Essentially, this means that our nervous systems perceive extreme danger, and the stress associated with that exceeds our ability to cope, so some of our adaptive abilities shut down or are rewired in unhelpful ways.

And right now, collectively, we’re terrified. Of death, of uncertainty, of a turned-upside-down understanding of the world. But more than that, we’re traumatized.

In fact, research that explores the mental health experiences of COVID-19 survivors who were treated in isolated infectious hospitals in China, shows that over 96 percent of participants have “significant posttraumatic stress symptoms.”

And while we each respond to trauma, even that which we experience together, differently, the underlying theme for recovery is about reestablishing safety. One of the most common ways to do that? Not isolate.

So of course you might feel drawn to reach out to people you haven’t talked to in a while, including former love interests and hookups.

When our safety is threatened and we’re in mental distress, our need for connection is strong. Sending off a text to someone we used to have a powerful relationship with makes perfect sense.

Or are you focused on your own needs without regard to how that might affect someone else?

Before you pick up that phone, here are some questions to ask yourself to help determine whether or not that’s a kind thing to do.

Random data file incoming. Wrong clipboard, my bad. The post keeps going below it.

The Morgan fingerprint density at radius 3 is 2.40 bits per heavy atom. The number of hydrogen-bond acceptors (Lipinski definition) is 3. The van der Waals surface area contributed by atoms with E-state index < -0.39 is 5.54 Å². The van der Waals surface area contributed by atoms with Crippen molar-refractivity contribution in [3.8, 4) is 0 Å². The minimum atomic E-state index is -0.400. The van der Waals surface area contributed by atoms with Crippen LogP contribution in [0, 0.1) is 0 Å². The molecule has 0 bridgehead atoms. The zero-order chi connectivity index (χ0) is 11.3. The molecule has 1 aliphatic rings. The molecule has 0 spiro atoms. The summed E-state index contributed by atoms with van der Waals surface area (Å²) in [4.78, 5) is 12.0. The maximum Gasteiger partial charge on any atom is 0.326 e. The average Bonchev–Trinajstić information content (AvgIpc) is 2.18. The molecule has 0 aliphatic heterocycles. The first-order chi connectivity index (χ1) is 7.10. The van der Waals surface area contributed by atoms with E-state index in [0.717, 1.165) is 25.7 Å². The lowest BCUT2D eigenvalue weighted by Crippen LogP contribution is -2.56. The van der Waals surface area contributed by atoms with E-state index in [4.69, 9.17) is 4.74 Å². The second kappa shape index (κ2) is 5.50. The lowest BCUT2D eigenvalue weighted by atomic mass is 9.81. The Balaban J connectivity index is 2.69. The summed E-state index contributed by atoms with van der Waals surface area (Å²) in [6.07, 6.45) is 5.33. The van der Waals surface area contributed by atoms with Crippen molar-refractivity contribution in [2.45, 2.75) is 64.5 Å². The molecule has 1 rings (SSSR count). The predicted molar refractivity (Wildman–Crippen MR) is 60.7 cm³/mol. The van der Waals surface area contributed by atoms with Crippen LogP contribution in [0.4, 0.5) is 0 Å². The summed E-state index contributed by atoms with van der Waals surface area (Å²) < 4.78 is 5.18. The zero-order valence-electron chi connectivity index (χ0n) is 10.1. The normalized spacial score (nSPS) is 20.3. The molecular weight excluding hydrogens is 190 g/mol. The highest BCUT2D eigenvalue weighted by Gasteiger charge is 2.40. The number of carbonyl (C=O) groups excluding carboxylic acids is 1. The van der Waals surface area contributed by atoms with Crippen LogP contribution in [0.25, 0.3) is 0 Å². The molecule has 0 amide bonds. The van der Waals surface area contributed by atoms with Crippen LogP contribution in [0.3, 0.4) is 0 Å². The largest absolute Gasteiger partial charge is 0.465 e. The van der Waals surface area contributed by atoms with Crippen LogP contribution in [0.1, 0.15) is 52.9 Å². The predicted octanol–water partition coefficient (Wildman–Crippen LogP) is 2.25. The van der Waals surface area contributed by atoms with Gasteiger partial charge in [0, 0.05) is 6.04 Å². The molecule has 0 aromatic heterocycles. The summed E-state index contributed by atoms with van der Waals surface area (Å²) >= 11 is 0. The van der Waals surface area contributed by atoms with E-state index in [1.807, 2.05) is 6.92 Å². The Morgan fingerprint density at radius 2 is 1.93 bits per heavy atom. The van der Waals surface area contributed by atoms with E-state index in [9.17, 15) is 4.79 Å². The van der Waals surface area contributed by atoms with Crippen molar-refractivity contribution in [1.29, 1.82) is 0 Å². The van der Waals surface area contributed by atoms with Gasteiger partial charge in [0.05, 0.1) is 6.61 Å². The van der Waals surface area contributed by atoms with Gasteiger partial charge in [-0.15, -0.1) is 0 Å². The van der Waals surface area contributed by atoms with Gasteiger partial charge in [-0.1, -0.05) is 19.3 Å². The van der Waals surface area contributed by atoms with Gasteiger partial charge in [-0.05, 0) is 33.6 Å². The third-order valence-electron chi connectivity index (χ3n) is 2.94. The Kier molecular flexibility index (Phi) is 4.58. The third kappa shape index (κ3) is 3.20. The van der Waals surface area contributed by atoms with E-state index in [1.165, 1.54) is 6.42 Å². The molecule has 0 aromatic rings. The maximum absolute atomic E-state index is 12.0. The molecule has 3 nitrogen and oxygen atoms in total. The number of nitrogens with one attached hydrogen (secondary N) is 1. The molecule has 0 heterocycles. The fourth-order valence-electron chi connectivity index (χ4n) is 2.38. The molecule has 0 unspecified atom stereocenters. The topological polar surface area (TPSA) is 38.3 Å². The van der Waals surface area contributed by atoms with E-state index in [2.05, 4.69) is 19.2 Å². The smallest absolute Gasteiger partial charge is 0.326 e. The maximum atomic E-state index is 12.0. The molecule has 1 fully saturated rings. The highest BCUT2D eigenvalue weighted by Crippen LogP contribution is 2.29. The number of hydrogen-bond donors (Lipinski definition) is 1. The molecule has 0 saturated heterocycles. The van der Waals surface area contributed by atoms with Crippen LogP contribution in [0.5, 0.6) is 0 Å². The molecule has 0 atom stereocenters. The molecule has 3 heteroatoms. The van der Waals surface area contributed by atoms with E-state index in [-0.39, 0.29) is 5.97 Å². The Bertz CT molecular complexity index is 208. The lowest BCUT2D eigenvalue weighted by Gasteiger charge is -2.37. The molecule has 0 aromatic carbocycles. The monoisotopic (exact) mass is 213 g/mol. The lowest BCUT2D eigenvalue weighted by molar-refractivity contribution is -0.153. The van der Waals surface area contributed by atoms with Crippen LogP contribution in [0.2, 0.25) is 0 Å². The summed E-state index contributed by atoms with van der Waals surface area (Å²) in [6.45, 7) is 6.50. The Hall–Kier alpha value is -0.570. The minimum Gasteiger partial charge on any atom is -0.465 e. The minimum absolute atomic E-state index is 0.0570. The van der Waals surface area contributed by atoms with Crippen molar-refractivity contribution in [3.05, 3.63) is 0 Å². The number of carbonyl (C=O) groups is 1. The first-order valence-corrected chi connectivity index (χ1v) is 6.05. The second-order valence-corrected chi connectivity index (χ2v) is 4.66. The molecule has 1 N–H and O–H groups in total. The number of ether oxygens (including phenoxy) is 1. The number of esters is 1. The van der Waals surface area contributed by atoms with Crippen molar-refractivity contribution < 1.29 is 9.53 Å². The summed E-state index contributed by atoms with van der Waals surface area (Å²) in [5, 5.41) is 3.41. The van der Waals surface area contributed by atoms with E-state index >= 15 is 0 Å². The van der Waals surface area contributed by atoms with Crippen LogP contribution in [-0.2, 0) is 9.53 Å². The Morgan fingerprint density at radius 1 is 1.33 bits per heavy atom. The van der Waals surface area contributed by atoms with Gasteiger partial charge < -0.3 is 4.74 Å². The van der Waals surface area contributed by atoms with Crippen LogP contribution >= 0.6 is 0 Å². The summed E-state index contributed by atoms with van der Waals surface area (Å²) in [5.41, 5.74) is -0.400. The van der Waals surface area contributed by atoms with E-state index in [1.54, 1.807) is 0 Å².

What’s your motivation for reaching out?

What is the outcome that you’re hoping for? Maybe you want to check in, have a quick catch-up chat. Maybe something about this wild situation has you thinking of this person for a reason, and you want to let them know they’re on your mind. Maybe you’re looking for someone to flirt or sext with.

All of this is fine. But be upfront about your intentions, especially if this is someone you haven’t had contact with for a long time.

What’s the history of this relationship?

And remember not to ask that question solely from your point of view. What might their perspective be, too? Did you cause harm? If so, and if that harm was never addressed, it may be inappropriate to reach out to them.

At the very least, if you’re still compelled to reach out, you should open with an apology. Also ask yourself: Did they cause harm? Is this a relationship that’s safe for you to rekindle? Make sure that this reconnection would be kind for both of you.

Are you allowing space for rejection?

Remember: This person doesn’t owe you a response. No, not even in a global crisis. They might be too affected, overwhelmed, or anxious to respond to texts right now. They might not be interested in a relationship with you.

How can you make your openness for a non-response or an explicit rejection clear when you reach out?

Sometimes, a simple “no need to respond!” can go a long way in helping take off the pressure. But listen: If they’re not interested, they’re not interested. Don’t reach out again.

We’re living in unprecedented times, and many of us are craving comfort and safety — including that which can be obtained through familiarity. But a crisis isn’t an excuse to be a jerk and request someone entertain you with nudes while you never even ask about their day.

We need to take care of each other now more than ever — and that includes in how we communicate with our exes.

Melissa Fabello, PhD, is a social justice activist whose work focuses on body politics, beauty culture, and eating disorders. Follow her on Twitter and Instagram.